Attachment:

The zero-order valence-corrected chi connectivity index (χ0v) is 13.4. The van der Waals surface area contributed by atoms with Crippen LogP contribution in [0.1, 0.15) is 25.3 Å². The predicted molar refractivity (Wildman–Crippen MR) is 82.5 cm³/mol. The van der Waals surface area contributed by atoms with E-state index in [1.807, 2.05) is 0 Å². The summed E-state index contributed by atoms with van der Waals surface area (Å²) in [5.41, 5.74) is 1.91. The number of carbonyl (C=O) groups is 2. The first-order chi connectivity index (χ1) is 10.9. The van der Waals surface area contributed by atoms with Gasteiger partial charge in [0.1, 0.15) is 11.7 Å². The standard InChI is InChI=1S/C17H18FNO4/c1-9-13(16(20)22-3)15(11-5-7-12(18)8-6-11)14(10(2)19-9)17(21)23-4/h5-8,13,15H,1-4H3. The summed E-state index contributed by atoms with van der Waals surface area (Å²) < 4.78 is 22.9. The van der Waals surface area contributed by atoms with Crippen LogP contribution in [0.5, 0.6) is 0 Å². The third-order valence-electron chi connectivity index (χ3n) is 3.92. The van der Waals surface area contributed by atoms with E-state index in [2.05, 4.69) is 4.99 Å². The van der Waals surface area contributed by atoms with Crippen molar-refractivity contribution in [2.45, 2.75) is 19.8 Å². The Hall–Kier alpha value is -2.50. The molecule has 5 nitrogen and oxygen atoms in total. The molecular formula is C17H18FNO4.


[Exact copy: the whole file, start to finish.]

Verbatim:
The zero-order valence-corrected chi connectivity index (χ0v) is 13.4. The van der Waals surface area contributed by atoms with Crippen LogP contribution in [0.1, 0.15) is 25.3 Å². The predicted molar refractivity (Wildman–Crippen MR) is 82.5 cm³/mol. The van der Waals surface area contributed by atoms with E-state index in [1.807, 2.05) is 0 Å². The summed E-state index contributed by atoms with van der Waals surface area (Å²) in [5.41, 5.74) is 1.91. The number of carbonyl (C=O) groups is 2. The first-order chi connectivity index (χ1) is 10.9. The van der Waals surface area contributed by atoms with Gasteiger partial charge in [0.1, 0.15) is 11.7 Å². The standard InChI is InChI=1S/C17H18FNO4/c1-9-13(16(20)22-3)15(11-5-7-12(18)8-6-11)14(10(2)19-9)17(21)23-4/h5-8,13,15H,1-4H3. The summed E-state index contributed by atoms with van der Waals surface area (Å²) < 4.78 is 22.9. The van der Waals surface area contributed by atoms with Crippen LogP contribution in [0.5, 0.6) is 0 Å². The third-order valence-electron chi connectivity index (χ3n) is 3.92. The van der Waals surface area contributed by atoms with E-state index in [2.05, 4.69) is 4.99 Å². The van der Waals surface area contributed by atoms with Crippen molar-refractivity contribution in [2.45, 2.75) is 19.8 Å². The Hall–Kier alpha value is -2.50. The molecule has 5 nitrogen and oxygen atoms in total. The molecular formula is C17H18FNO4.